HelmetZoo has colorful and creative covers for kids' helmets. They have ears, tails, horns and other projections. We don't like adding projections of any kind to a helmet.
Tail Wags makes colorful and creative covers for kids' helmets. They have ears, tails, horns and other projections. As noted, we don't like adding any kind of projection to the outside of a helmet.
Helmtops are soft patches that you stick on your helmet by running a rubber tether through a vent. Again, we don't like adding that kind of thing to the outside of a helmet, when you have no idea how much of a snagging hazard it could be. The rubber tether might pop out in a crash, but it might also be held in the vent by the pressure of the pavement you are hitting, and interfere with the sliding of the helmet. Helmtops come as butterflies, flowers, stars, skull-and-crossbones and more.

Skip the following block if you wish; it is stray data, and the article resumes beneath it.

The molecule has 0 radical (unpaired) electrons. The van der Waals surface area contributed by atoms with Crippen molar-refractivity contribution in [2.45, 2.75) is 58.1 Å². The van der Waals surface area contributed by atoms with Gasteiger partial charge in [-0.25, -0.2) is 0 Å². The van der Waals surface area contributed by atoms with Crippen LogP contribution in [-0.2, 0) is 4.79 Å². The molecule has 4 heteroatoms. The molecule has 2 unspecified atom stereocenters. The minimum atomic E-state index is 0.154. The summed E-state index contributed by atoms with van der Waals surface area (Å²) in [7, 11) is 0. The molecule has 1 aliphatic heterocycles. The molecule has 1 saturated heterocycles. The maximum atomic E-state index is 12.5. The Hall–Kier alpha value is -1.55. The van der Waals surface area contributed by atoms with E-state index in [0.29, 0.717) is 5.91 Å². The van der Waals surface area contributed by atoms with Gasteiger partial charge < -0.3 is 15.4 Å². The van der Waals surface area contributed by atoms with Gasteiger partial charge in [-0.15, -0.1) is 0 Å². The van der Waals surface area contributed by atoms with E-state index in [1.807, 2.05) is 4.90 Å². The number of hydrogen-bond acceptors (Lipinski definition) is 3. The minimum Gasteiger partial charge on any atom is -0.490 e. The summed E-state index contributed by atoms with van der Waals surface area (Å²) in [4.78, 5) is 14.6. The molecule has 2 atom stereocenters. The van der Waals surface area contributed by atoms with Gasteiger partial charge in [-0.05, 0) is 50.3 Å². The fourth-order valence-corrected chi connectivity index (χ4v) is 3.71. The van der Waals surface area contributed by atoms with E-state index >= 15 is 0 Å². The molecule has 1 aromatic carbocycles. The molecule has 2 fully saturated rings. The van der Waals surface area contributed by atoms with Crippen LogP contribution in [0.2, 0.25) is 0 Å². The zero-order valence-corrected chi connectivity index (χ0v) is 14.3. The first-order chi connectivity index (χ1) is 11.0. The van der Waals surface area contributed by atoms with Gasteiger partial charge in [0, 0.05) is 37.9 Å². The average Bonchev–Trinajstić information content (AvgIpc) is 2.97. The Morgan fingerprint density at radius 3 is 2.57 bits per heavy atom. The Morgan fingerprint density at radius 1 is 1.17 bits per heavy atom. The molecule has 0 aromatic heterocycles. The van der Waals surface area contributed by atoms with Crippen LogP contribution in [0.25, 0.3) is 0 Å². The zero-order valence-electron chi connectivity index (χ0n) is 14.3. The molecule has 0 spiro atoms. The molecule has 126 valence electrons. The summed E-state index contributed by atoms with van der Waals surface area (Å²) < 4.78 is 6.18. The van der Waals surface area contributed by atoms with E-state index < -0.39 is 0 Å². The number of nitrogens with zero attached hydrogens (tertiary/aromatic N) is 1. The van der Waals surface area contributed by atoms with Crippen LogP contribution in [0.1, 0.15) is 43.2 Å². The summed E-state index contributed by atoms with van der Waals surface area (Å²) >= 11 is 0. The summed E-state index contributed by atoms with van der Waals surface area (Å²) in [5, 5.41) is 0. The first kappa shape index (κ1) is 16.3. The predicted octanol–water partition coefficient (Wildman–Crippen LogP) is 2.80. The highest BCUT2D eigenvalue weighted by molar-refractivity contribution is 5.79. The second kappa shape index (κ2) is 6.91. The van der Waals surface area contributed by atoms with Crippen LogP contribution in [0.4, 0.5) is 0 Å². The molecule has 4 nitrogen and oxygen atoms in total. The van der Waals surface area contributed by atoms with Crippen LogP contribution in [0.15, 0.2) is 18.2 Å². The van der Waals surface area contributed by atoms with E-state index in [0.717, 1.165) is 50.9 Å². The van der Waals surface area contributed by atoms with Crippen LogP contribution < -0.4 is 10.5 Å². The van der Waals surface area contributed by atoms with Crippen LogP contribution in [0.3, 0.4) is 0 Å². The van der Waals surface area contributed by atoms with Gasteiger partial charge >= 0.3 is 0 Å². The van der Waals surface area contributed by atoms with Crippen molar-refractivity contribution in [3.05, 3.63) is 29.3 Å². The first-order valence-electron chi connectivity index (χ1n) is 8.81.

Helmet covers, with reflective trim.
This is a system for adding personal medical identification to your helmet. It includes a small plastic envelope that sticks on the outside with a folded medical info sheet inside that you fill out. Don't lend your helmet to anyone. The helmet does not have to be removed to see the medical info. We don't like sticking things on the outside of a helmet, but at least this one does not require any electronic equipment and is relatively cheap.
Sandmarc Industries makes the SandySack, a locking nylon bag that holds a helmet while the rider is off the bike.
Fidlock is the magnetic buckle that you may see on a wide variety of helmets, made by a German company in Hong Kong. It was originally sought out by triathletes who wanted the quickest possible buckle mechanism to reduce changing room time. There are several designs now. It is inherently anti-pinch. We have not seen complaints about it coming off by accident, or separating in a crash. It is a little heavier than a standard plastic buckle, but the weight is so far below the center of gravity of your head that you are not likely to notice it. It is not really an add-on, but your helmet choice may have one.
This page was revised or reformatted on: February 20, 2020.